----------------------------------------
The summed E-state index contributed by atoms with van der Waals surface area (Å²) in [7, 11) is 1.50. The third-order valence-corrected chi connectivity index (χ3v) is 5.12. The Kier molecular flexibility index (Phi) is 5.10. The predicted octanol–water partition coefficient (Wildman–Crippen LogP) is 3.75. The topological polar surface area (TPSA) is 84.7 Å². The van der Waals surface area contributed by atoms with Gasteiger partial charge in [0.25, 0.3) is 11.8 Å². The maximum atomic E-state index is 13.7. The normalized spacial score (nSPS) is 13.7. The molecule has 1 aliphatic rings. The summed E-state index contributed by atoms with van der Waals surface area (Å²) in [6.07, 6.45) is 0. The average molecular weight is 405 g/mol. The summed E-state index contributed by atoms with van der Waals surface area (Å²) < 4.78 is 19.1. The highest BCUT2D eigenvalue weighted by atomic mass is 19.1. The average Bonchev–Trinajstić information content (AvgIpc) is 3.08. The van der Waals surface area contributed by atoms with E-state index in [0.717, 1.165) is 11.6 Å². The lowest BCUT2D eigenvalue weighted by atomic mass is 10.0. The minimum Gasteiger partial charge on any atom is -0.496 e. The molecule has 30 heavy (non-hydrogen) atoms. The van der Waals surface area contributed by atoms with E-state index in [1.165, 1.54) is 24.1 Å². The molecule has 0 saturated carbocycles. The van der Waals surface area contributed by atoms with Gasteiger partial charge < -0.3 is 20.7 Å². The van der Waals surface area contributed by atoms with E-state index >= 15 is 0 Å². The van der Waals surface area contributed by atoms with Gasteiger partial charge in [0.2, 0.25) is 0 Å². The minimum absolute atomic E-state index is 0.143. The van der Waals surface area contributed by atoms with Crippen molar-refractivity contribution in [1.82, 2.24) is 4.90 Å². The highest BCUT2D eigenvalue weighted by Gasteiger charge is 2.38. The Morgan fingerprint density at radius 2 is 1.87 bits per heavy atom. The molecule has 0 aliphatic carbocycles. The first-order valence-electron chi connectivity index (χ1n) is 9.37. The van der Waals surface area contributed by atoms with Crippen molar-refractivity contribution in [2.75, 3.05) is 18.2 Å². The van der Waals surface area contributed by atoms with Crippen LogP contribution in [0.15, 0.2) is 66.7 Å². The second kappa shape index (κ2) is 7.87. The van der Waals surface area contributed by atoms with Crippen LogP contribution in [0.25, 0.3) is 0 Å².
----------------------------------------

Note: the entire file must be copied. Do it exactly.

The summed E-state index contributed by atoms with van der Waals surface area (Å²) in [7, 11) is 1.50. The third-order valence-corrected chi connectivity index (χ3v) is 5.12. The Kier molecular flexibility index (Phi) is 5.10. The predicted octanol–water partition coefficient (Wildman–Crippen LogP) is 3.75. The topological polar surface area (TPSA) is 84.7 Å². The van der Waals surface area contributed by atoms with Gasteiger partial charge in [0.25, 0.3) is 11.8 Å². The maximum atomic E-state index is 13.7. The normalized spacial score (nSPS) is 13.7. The molecule has 1 aliphatic rings. The summed E-state index contributed by atoms with van der Waals surface area (Å²) in [6.07, 6.45) is 0. The average molecular weight is 405 g/mol. The summed E-state index contributed by atoms with van der Waals surface area (Å²) < 4.78 is 19.1. The highest BCUT2D eigenvalue weighted by atomic mass is 19.1. The average Bonchev–Trinajstić information content (AvgIpc) is 3.08. The van der Waals surface area contributed by atoms with E-state index in [0.717, 1.165) is 11.6 Å². The lowest BCUT2D eigenvalue weighted by atomic mass is 10.0. The minimum Gasteiger partial charge on any atom is -0.496 e. The molecule has 30 heavy (non-hydrogen) atoms. The van der Waals surface area contributed by atoms with E-state index in [1.165, 1.54) is 24.1 Å². The molecule has 0 saturated carbocycles. The van der Waals surface area contributed by atoms with Gasteiger partial charge < -0.3 is 20.7 Å². The van der Waals surface area contributed by atoms with E-state index >= 15 is 0 Å². The van der Waals surface area contributed by atoms with Gasteiger partial charge in [0.2, 0.25) is 0 Å². The minimum absolute atomic E-state index is 0.143. The van der Waals surface area contributed by atoms with Crippen molar-refractivity contribution in [1.82, 2.24) is 4.90 Å². The highest BCUT2D eigenvalue weighted by Gasteiger charge is 2.38. The Morgan fingerprint density at radius 2 is 1.87 bits per heavy atom. The molecule has 0 aliphatic carbocycles. The first-order valence-electron chi connectivity index (χ1n) is 9.37. The van der Waals surface area contributed by atoms with Crippen molar-refractivity contribution in [2.75, 3.05) is 18.2 Å². The van der Waals surface area contributed by atoms with Crippen LogP contribution in [0.15, 0.2) is 66.7 Å². The second kappa shape index (κ2) is 7.87. The van der Waals surface area contributed by atoms with Crippen LogP contribution in [0.25, 0.3) is 0 Å².